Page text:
How will our grandchildren understand the dramatic events of the 2008 U.S. presidential election if they can’t access the rich digital information that documented and, arguably, influenced the process?
To create a “memory” to deliver today’s digital information reliably to future generations, the National Archives and Records Administration (NARA) Transcontinental Persistent Archives Prototype (TPAP) project is addressing key challenges in safeguarding, preserving and providing access to authentic electronic records as the nation’s information becomes increasingly digital.
To support this effort, the National Science Foundation (NSF) Office of Cyberinfrastructure recently awarded nearly $1 million to the Data Intensive Cyber Environments (DICE) group at RENCI and the School of Information and Library Science (SILS) at the University of North Carolina at Chapel Hill.
The TPAP project, built on the innovative DICE iRODS (Integrated Rule-Oriented Data System), has been recognized for enabling transformational progress in digital preservation research, receiving an Internet2 Driving Exemplary Applications (IDEA) Award in 2006.
“The goal is to identify the basic preservation rules and procedures that automate the management of authentic archives over decades or longer,” said Reagan Moore, professor, RENCI chief scientist for data intensive cyber environments, and principal investigator of the research project. “The TPAP project is developing a reference implementation for preservation environments that can be used as a starter kit.”
iRODS rules-enabled automation is essential for the TPAP prototype to be able to preserve, validate and provide long-term access to mushrooming collections of digital data as they grow to petabytes in size and hundreds of millions of files. (A petabyte is one million gigabytes or about 100 years of a standard television signal.)
For example, the iRODS system can enforce retention and disposition policies for each file that is registered, and check whether the policies have changed over time.
“The ultimate goal is to have an archive that cleans up after itself,” said Richard Marciano, RENCI chief scientist for persistent archives and digital preservation, professor at SILS, and co-principal investigator. “The iRODs middleware allows you to specify the management policy for the archives or repository, and turn these specifications into a set of rules, without having to change the iRODS code. This allows easy customization of how the archives behave, creating a system that is self-managed based on rules that can be individualized for each organization and users.”
As a testbed for preserving electronic records collections from NARA that must be maintained for “the life of the Republic,” the TPAP project includes six partners nationwide. Along with RENCI and SILS, the other partners are the University of Maryland; the Rocket Center in West Virginia; the University of California, San Diego; and Georgia Tech. The separate partners are taking advantage of iRODS’ ability to incorporate different types of storage resources across the six sites to form a single unified “virtual collection” that lets users easily share data, while enabling replication of data between the sites for added protection.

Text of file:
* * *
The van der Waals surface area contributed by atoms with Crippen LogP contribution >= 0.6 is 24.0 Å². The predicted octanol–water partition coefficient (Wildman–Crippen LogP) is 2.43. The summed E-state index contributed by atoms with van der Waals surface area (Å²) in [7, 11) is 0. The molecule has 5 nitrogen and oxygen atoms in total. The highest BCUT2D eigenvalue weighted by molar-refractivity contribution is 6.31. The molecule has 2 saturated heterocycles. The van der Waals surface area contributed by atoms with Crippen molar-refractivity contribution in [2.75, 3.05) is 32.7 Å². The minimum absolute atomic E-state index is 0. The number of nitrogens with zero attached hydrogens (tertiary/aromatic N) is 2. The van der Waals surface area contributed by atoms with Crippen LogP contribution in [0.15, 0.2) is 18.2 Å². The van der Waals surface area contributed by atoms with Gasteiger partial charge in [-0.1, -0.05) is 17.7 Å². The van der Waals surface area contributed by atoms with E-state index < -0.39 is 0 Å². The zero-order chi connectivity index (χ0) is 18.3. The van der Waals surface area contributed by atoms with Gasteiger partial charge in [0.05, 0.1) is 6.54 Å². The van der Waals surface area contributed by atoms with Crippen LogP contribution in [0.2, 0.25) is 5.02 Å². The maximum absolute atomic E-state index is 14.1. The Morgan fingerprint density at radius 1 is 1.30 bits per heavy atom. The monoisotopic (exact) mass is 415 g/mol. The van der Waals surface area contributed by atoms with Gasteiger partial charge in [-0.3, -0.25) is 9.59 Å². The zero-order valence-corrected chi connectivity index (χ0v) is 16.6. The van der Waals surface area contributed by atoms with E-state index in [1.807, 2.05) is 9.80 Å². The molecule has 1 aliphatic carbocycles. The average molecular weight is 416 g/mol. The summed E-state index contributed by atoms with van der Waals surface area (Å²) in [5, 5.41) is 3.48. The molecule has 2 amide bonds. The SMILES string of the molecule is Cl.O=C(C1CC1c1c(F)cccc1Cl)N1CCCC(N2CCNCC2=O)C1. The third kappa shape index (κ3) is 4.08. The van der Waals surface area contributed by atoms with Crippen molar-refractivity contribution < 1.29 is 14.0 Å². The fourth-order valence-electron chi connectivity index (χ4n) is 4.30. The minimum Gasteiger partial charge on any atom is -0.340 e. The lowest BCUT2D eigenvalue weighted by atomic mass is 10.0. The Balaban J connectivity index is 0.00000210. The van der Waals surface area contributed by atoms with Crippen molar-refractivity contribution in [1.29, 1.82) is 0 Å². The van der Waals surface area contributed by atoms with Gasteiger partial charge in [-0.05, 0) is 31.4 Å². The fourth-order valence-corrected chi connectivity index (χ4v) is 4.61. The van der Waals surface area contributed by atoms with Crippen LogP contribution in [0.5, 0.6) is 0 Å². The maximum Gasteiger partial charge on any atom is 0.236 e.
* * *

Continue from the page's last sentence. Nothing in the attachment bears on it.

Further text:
“The DICE group is world-renowned for its expertise in large-scale data management and persistent archives for digital preservation,” said José-Marie Griffiths, dean of SILS. “Managing several million records of digital data for the NARA TPAP project to ensure that our nation’s information is safeguarded and available to all its citizens over the long-term is a significant challenge. The assembled team is especially well qualified to address these issues and produce usable results.”
The TPAP project is led by Reagan W. Moore, Ph.D., principal investigator; Arcot K. Rajasekar, Ph.D., and Richard J. Marciano, Ph.D., RENCI chief scientists, professors in SILS and co-PIs; Antoine de Torcy, research associate; Leesa Brieger, RENCI senior research software developer; Jonathan Crabtree, SILS graduate student; Jewel Ward, doctoral student and research assistant from UNC Chapel Hill; Michael Wan, iRODS architect; Wayne Schroeder, senior software designer and developer; and Sheau-Yen Chen, data grid system administrator of the UCSD Institute for Neural Computation.
The funding from the National Archives and Records Administration, Electronic Records Archives Program is $953,988 for one year.
Story: UNC School of Information and Library Science
RENCI…Catalyst for Innovation The Renaissance Computing Institute brings together teams of researchers, engineers, technologists and leaders in government, business, the arts and humanities to attack major research questions and community issues in ways that accelerate discovery and drive innovation. RENCI has nationally significant expertise and capabilities in high performance computing, visualization, collaborative tools, networking, device prototyping, and data systems as well as engagement sites across the state. Founded in 2004 as a major collaborative venture of Duke University, North Carolina State University, the University of North Carolina at Chapel Hill and the state of North Carolina, RENCI is a statewide virtual organization. For more, see www.renci.org.